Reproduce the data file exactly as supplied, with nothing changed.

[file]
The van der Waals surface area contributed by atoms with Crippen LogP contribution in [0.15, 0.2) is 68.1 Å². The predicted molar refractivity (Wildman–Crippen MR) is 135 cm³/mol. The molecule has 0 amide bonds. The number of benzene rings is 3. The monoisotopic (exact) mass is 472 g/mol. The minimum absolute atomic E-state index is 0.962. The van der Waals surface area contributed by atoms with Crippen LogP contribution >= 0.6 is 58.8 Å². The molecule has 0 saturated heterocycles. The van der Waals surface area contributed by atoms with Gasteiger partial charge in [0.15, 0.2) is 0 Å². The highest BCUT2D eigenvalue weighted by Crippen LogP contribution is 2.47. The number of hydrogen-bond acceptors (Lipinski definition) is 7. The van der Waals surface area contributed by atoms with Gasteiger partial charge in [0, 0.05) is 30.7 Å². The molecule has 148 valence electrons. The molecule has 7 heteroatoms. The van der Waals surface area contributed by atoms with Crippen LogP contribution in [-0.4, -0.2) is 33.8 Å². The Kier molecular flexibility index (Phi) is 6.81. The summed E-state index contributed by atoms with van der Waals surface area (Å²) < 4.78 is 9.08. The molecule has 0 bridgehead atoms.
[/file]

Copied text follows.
The van der Waals surface area contributed by atoms with Crippen LogP contribution in [0.15, 0.2) is 68.1 Å². The predicted molar refractivity (Wildman–Crippen MR) is 135 cm³/mol. The molecule has 0 amide bonds. The number of benzene rings is 3. The monoisotopic (exact) mass is 472 g/mol. The minimum absolute atomic E-state index is 0.962. The van der Waals surface area contributed by atoms with Crippen LogP contribution >= 0.6 is 58.8 Å². The molecule has 0 saturated heterocycles. The van der Waals surface area contributed by atoms with Gasteiger partial charge in [0.15, 0.2) is 0 Å². The highest BCUT2D eigenvalue weighted by Crippen LogP contribution is 2.47. The number of hydrogen-bond acceptors (Lipinski definition) is 7. The van der Waals surface area contributed by atoms with Gasteiger partial charge in [0, 0.05) is 30.7 Å². The molecule has 148 valence electrons. The molecule has 7 heteroatoms. The van der Waals surface area contributed by atoms with Crippen LogP contribution in [-0.4, -0.2) is 33.8 Å². The Kier molecular flexibility index (Phi) is 6.81. The summed E-state index contributed by atoms with van der Waals surface area (Å²) < 4.78 is 9.08. The molecule has 0 bridgehead atoms.